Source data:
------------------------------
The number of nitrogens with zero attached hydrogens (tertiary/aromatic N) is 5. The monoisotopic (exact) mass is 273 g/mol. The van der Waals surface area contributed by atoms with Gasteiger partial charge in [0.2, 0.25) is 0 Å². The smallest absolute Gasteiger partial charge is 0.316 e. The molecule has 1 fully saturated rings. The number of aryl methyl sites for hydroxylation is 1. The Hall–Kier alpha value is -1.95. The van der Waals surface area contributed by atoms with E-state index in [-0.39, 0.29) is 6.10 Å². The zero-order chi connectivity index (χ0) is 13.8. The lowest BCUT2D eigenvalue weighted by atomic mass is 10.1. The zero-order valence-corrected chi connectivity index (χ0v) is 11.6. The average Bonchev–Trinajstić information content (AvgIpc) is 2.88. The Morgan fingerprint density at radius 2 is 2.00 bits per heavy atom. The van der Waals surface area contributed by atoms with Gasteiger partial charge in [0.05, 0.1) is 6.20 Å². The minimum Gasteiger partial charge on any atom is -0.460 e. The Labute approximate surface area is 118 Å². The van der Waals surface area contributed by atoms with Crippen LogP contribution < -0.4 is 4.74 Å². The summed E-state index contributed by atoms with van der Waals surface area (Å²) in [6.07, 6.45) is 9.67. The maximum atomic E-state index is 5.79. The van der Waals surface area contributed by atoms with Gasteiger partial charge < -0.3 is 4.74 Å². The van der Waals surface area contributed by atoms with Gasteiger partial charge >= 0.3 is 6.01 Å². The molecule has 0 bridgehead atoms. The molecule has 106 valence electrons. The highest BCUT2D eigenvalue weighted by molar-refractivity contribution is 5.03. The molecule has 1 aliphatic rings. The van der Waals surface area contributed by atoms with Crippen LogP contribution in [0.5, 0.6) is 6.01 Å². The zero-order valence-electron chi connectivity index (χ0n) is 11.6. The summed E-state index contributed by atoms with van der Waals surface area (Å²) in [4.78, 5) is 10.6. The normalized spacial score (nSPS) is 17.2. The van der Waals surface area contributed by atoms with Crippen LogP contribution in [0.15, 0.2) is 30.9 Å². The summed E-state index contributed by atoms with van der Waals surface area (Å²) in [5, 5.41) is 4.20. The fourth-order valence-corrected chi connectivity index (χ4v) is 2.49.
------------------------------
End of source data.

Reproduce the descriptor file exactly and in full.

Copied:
The number of nitrogens with zero attached hydrogens (tertiary/aromatic N) is 5. The monoisotopic (exact) mass is 273 g/mol. The van der Waals surface area contributed by atoms with Gasteiger partial charge in [0.2, 0.25) is 0 Å². The smallest absolute Gasteiger partial charge is 0.316 e. The molecule has 1 fully saturated rings. The number of aryl methyl sites for hydroxylation is 1. The Hall–Kier alpha value is -1.95. The van der Waals surface area contributed by atoms with E-state index in [-0.39, 0.29) is 6.10 Å². The zero-order chi connectivity index (χ0) is 13.8. The lowest BCUT2D eigenvalue weighted by atomic mass is 10.1. The zero-order valence-corrected chi connectivity index (χ0v) is 11.6. The average Bonchev–Trinajstić information content (AvgIpc) is 2.88. The Morgan fingerprint density at radius 2 is 2.00 bits per heavy atom. The van der Waals surface area contributed by atoms with Gasteiger partial charge in [0.05, 0.1) is 6.20 Å². The minimum Gasteiger partial charge on any atom is -0.460 e. The Labute approximate surface area is 118 Å². The van der Waals surface area contributed by atoms with Crippen LogP contribution < -0.4 is 4.74 Å². The summed E-state index contributed by atoms with van der Waals surface area (Å²) in [6.07, 6.45) is 9.67. The maximum atomic E-state index is 5.79. The van der Waals surface area contributed by atoms with Gasteiger partial charge < -0.3 is 4.74 Å². The van der Waals surface area contributed by atoms with Gasteiger partial charge >= 0.3 is 6.01 Å². The molecule has 0 bridgehead atoms. The molecule has 106 valence electrons. The highest BCUT2D eigenvalue weighted by molar-refractivity contribution is 5.03. The molecule has 1 aliphatic rings. The van der Waals surface area contributed by atoms with Crippen LogP contribution in [0.5, 0.6) is 6.01 Å². The zero-order valence-electron chi connectivity index (χ0n) is 11.6. The summed E-state index contributed by atoms with van der Waals surface area (Å²) in [4.78, 5) is 10.6. The normalized spacial score (nSPS) is 17.2. The van der Waals surface area contributed by atoms with Crippen LogP contribution in [0.15, 0.2) is 30.9 Å². The summed E-state index contributed by atoms with van der Waals surface area (Å²) in [5, 5.41) is 4.20. The fourth-order valence-corrected chi connectivity index (χ4v) is 2.49.